Developing Independent Learners: Not a Task for the Faint-hearted

The majority of students entering university are not used to being independent learners. They expect lecturers to give them all they need to know. When faced with coursework material that goes beyond the lecture material, their typical response is something like : “We haven’t been taught this  material. Show us how to do it!”  In almost every case, it’s  a demand, and not a polite request.

To be fair, it’s not their fault. Prior to coming to university they have been given everything they need to know for the exams.  And it’s not the fault of the teachers either – schools are under ever-increasing pressure to produce students with the highest possible grades for entry into the top universities. Governments expect and demand this, and both parents and students have been led to believe that it’s the student’s inalienable right.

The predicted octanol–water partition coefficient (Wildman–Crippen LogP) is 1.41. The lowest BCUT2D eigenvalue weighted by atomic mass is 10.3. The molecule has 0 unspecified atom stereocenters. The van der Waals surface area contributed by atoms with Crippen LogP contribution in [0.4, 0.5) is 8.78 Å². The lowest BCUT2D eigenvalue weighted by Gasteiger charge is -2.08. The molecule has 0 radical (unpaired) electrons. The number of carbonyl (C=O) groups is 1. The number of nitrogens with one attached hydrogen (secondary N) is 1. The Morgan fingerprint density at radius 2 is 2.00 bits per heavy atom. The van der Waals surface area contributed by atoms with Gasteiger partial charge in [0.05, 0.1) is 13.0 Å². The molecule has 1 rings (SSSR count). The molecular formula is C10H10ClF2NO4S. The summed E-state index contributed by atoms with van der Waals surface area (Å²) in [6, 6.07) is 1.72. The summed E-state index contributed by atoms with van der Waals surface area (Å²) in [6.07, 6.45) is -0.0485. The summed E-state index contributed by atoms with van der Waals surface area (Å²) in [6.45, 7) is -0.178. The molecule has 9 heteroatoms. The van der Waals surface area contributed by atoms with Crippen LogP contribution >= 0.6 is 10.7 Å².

How then should the lecturer of first year  students deal with this? The lecturer can choose to ignore the requests from the students, and simply let them get on with it. But this is not helpful. Students can easily interpret this as an act of neglect on the part of the lecturer, and they can get militant. This is especially so in these days when teaching and learning is increasingly viewed as a commercial transaction – “I pay the fees, you teach me (or,  more accurately, “you give me”) all  I need to know”.